A world renowned animal behaviour professor has told an SRUC seminar that to increase animal welfare we must move away from words and take a more sensory based approach.
Professor Grandin is autistic and believes that it is her ability to think in pictures that has allowed her to become a visionary within the animal behaviour world by focusing on trying to understand how animals see, feel and think. Half of the cattle in the United States are now processed using facilities she designed and her guidelines on livestock handling have become the industry norm.
During her visit to Scotland Professor Grandin gave a seminar at the Roslin Institute which drew a sell-out crowd of over 250 SRUC staff and students from across the country.
She outlined how her emphasis has changed from designing machines to ensure animal welfare to creating simple effective guidelines to be followed throughout the production process. She pointed out that animals who fear humans are less productive and good stockmanship training increases productivity making it a win-win solution.
She said: “We need to think about what animals are seeing. They store it as a picture therefore they are very specific. A person outside a pen is a different picture than a person inside a pen. A man on foot is a different picture than man on horse. I see movies in my head and this has helped me understand animals.”
Overbreeding is another problem which she addressed - warning that there are always trade-offs when breeding an animal specifically for food or aesthetics. A striking example she used was comparing the modern bulldog (bottom photo below) to its 19th century counterpart (top photo below).
She said: “We have a problem of bad becoming normal, modern bulldogs are not functional - lameness in dairy cows is another example of this. When changes happen slowly over time we lose sight of what is important to measure.”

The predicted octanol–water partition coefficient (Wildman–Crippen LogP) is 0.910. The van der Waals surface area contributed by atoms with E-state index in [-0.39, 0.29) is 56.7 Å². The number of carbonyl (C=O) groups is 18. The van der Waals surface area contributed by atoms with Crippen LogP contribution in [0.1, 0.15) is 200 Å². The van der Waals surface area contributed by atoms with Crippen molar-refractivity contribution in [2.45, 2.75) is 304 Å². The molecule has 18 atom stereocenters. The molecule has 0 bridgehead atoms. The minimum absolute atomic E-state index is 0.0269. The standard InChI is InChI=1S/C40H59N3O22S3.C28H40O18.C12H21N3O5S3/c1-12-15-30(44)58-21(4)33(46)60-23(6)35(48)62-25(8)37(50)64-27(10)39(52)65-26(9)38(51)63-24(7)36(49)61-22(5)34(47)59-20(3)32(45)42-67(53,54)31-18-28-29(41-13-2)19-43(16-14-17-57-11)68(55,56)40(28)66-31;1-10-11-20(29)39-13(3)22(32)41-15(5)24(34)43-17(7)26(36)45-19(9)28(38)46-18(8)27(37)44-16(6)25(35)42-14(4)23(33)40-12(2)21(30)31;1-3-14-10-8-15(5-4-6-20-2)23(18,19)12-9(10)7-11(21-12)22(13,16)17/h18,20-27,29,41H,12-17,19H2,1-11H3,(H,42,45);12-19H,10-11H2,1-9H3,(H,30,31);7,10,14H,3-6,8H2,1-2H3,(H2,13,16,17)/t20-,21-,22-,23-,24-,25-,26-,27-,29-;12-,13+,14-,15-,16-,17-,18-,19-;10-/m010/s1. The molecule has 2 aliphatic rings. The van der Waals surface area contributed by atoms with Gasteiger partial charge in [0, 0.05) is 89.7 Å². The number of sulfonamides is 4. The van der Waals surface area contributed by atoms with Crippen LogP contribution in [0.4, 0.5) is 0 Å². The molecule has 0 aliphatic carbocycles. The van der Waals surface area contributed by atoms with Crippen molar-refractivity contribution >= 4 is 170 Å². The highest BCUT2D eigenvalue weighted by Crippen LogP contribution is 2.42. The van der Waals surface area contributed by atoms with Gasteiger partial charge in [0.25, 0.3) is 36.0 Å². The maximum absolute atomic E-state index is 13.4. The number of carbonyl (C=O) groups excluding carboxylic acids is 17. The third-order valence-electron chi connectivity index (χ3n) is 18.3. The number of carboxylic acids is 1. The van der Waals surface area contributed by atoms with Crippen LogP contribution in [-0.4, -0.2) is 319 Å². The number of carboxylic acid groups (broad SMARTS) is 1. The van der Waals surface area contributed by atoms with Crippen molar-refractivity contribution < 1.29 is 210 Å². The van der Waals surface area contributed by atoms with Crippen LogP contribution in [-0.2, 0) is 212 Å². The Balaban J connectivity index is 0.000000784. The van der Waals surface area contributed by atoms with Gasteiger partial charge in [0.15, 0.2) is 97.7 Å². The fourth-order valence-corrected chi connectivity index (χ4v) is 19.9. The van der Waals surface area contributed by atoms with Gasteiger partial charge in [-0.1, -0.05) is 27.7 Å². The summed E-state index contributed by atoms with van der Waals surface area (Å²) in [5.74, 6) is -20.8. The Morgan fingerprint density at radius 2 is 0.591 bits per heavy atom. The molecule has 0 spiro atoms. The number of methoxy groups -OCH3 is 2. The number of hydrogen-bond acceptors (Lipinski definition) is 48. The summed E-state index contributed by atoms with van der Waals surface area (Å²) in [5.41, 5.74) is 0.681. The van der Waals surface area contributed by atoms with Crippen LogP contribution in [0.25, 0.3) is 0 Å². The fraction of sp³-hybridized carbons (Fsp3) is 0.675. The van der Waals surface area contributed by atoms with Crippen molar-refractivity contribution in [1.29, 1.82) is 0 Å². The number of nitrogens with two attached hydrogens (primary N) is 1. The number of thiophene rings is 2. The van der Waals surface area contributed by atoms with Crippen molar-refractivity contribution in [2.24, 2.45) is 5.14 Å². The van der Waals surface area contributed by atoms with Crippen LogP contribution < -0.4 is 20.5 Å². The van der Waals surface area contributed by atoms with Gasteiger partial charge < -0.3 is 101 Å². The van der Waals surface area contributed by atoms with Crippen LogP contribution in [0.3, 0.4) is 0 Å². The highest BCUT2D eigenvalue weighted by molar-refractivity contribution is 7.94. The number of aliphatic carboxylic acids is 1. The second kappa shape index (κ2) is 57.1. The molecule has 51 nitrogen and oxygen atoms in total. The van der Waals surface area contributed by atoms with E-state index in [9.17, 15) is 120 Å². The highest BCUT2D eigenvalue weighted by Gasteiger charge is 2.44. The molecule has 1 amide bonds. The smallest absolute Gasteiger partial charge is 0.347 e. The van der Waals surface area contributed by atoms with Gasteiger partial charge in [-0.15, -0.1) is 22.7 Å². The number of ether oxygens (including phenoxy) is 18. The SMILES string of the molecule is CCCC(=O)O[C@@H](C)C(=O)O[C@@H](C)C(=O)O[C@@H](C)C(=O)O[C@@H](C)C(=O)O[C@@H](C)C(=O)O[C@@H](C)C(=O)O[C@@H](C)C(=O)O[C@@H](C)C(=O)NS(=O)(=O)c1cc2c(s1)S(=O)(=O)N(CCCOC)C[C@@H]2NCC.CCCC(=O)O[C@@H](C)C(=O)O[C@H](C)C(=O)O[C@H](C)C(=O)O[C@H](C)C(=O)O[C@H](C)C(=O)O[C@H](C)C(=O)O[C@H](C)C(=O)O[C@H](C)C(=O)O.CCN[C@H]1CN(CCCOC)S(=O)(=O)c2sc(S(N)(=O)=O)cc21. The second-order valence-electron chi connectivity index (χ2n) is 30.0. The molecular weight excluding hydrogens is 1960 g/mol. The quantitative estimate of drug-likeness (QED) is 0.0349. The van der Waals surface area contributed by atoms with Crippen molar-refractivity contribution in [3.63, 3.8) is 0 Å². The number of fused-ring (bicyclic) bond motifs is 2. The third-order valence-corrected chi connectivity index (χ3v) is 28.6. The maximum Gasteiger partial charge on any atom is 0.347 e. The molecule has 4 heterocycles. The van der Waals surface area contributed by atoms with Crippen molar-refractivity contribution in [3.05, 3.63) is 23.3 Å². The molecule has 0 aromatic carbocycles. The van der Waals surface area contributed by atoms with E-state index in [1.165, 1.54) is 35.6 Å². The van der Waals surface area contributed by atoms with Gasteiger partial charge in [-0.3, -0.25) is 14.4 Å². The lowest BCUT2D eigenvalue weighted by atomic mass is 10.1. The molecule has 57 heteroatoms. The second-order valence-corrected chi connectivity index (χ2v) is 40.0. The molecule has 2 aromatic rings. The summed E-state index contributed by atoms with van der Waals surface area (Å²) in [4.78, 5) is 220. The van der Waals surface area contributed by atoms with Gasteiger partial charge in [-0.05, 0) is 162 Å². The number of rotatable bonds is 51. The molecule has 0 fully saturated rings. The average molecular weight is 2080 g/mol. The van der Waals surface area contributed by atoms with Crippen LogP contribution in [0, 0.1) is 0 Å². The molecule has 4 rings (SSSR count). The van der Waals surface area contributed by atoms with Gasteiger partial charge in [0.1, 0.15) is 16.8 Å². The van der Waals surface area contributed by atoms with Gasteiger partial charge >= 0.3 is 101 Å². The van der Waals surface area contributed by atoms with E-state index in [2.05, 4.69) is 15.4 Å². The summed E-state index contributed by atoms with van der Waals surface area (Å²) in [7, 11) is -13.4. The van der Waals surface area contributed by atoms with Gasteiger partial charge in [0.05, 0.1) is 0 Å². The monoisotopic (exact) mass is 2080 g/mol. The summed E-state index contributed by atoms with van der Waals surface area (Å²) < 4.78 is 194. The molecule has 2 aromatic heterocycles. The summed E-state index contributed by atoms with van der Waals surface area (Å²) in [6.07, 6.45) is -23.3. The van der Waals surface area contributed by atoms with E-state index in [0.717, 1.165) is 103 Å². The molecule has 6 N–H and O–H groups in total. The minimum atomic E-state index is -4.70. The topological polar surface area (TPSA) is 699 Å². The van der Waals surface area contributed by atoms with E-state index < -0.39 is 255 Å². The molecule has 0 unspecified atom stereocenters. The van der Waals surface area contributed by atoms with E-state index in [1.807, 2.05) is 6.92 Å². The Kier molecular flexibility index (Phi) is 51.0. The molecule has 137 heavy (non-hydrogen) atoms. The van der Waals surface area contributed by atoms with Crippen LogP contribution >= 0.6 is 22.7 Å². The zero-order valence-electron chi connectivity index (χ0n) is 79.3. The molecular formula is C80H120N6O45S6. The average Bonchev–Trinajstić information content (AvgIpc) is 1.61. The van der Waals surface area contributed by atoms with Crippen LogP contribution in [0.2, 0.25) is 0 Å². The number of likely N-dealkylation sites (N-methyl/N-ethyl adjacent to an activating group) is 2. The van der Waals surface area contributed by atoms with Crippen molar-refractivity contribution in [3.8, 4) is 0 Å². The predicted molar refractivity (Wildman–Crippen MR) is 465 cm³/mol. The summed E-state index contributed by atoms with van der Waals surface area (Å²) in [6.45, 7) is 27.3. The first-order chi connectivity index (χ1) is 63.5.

Professor Grandin has just been inducted into the National Women’s Hall of Fame in the United States for “achievements that have changed the course of American history.”
Philip Wrigglesworth, lecturer in Agriculture at the Aberdeen campus, brought his class to the seminar. He said: “It was inspirational - Temple is incredibly knowledgeable, but also a very engaging speaker with a wealth of both research and practical experience in the world of animal welfare. Our students are currently studying the animal welfare and behaviour module, so a talk from Temple was unbeatable.”
Professor Grandin also kindly donated three of her newest books to the SRUC. She said: “I would sign them but someone would probably steal them! I want them to remain in the library so they can be used by as many people as possible.”
The visit was organised by SRUC researchers Dr Scott Denholm and Dr Stephanie Smith. They asked Animal Welfare students to vote on a speaker they would most like to see and Professor Grandin received the most votes.
Dr Smith said: “I feel very honoured to have met and hosted Professor Grandin at SRUC, she is such a knowledgeable, thought-provoking and yet courteous and charming woman. I learnt so much during her visit and so glad the students voted for her. She was so keen to inspire and hear from students and early career researchers."
Photo 1: Professor Grandin with Professor Alistair Stott, Principal and Chief Executive Professor Wayne Powell, Dr Scott Denholm and Dr Stephanie Smith.
Photo 2: 19th Century depiction of a bulldog. Image from Gaia Research.
Photo 3: Modern day bulldog. Image from Tammy Lo Flickr creative commons.